JACCC Mourns Passing of Ambassador Hodgson

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The Japanese American Cultural and Community Center in Los Angeles issued the following statement on the death of James Hodgson on Nov. 28 at the age of 96 at his Malibu home. He was secretary of labor from 1970 to 1973 under President Richard Nixon and U.S. ambassador to Japan from 1974 to 1977 under President Gerald Ford.

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It is with great sadness that we learned of the passing of Ambassador James Day Hodgson, who was a dear friend, supporter and guiding light for the Japanese American Cultural and Community Center.

Former U.S. Ambassador to Japan James D. Hodgson

Ambassador Hodgson’s association with the JACCC dates to the center’s earliest period, even before a site had been secured for its facilities in Little Tokyo. He recounted at the JACCC’s 25th Anniversary Celebration in 2005 that while serving as the U.S. ambassador in Tokyo in 1974, two unannounced visitors had come by his office seeking assistance. He met with them because they were Japanese American and from Los Angeles.

George J. Doizaki and Katsuma Mukaeda, the center’s founding president and chairman, as yet had not developed plans nor had raised any money. But at their meeting, they convinced him that they had a dream worth supporting. The ambassador provided them with a car and driver, and through his introduction the two were able to secure appointments with leading industrialists, politicians and government officials.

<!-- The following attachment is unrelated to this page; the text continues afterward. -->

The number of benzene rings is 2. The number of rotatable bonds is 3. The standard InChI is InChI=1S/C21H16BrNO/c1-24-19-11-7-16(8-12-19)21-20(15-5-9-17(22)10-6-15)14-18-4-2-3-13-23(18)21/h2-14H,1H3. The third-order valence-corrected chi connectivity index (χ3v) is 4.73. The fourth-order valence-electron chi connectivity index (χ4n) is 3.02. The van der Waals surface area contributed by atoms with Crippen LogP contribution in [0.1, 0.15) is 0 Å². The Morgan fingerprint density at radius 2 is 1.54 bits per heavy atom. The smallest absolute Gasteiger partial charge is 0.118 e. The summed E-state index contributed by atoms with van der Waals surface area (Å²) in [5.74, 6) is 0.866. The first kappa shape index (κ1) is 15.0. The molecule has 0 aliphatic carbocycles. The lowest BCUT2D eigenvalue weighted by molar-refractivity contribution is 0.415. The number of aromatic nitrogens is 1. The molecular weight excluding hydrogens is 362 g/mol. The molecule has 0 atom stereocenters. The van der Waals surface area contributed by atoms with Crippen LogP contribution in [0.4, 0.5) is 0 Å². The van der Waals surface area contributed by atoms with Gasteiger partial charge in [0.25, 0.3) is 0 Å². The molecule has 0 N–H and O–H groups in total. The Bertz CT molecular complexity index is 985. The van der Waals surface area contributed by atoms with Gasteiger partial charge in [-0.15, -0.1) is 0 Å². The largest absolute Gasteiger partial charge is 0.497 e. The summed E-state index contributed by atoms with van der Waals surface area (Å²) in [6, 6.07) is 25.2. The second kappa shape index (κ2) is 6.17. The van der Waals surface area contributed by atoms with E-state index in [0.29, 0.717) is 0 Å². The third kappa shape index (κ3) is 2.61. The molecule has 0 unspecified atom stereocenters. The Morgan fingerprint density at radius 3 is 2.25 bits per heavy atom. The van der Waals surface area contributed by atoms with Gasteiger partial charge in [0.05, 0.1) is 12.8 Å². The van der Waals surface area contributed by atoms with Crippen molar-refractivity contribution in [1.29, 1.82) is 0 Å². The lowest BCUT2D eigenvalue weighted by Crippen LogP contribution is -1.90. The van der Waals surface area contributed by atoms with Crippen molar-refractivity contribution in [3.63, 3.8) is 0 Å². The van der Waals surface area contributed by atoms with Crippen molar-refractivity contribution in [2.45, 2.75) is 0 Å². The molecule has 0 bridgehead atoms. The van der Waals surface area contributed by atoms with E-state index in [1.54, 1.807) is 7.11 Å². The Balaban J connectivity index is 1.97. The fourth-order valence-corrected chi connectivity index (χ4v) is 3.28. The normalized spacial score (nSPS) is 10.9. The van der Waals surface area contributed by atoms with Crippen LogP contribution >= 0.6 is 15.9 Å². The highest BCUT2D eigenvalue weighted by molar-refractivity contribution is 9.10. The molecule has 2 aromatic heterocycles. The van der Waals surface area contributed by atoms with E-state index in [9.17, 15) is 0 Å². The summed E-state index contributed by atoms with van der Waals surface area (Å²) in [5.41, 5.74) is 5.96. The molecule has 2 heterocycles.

Nothing was more typical of Ambassador Hodgson than that large-hearted magnanimity and behind-the-scenes support.

Returning to Los Angeles in 1977, he became actively engaged in the JACCC, participating in the center’s groundbreaking, and attracting to the JACCC Board of Directors key business leaders, including Franklin D. Murphy, then publisher of The Los Angeles Times.

The Ambassadors Room at the Aratani Japan America Theatre was named for Ambassador Hodgson and Ambassador (Nobuhiko) Ushiba of Japan, for their effort in securing contributions from Japanese companies to help build the theater.

It was also through his leadership that the JACCC Ambassadors Council, a key support group where Japanese and American business leaders could meet in an informal setting, was established. He remained chairman emeritus of the Ambassadors Council until his passing. His lovely wife Maria served on the JACCC Board until 2006.

The JACCC owes so much of its existence to Ambassador James Day Hodgson, and we thank him for his quiet leadership throughout the years.

On behalf of the board and staff of the JACCC, we express our sincere condolences to Maria, the Hodgson family, and to the many friends he leaves behind.

In memoriam,

Sandra Sakamoto, Chair, Board of Directors

 

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